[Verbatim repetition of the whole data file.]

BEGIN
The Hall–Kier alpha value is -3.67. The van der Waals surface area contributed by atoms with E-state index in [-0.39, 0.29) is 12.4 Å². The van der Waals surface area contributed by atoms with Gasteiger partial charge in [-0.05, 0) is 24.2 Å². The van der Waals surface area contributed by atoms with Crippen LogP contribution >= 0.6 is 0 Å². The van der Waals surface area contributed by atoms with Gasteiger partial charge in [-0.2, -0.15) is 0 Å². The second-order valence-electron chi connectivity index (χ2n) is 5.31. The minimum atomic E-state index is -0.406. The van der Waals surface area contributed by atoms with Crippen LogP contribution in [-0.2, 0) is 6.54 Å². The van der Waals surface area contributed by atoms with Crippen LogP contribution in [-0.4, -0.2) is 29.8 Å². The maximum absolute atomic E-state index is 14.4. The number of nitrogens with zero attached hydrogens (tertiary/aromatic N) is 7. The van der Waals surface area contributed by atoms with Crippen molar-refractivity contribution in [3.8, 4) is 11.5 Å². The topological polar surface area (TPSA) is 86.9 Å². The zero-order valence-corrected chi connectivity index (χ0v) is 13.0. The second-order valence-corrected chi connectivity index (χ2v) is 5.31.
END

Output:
The Hall–Kier alpha value is -3.67. The van der Waals surface area contributed by atoms with E-state index in [-0.39, 0.29) is 12.4 Å². The van der Waals surface area contributed by atoms with Gasteiger partial charge in [-0.05, 0) is 24.2 Å². The van der Waals surface area contributed by atoms with Crippen LogP contribution >= 0.6 is 0 Å². The van der Waals surface area contributed by atoms with Gasteiger partial charge in [-0.2, -0.15) is 0 Å². The second-order valence-electron chi connectivity index (χ2n) is 5.31. The minimum atomic E-state index is -0.406. The van der Waals surface area contributed by atoms with Crippen LogP contribution in [-0.2, 0) is 6.54 Å². The van der Waals surface area contributed by atoms with Crippen LogP contribution in [-0.4, -0.2) is 29.8 Å². The maximum absolute atomic E-state index is 14.4. The number of nitrogens with zero attached hydrogens (tertiary/aromatic N) is 7. The van der Waals surface area contributed by atoms with Crippen molar-refractivity contribution in [3.8, 4) is 11.5 Å². The topological polar surface area (TPSA) is 86.9 Å². The zero-order valence-corrected chi connectivity index (χ0v) is 13.0. The second-order valence-corrected chi connectivity index (χ2v) is 5.31.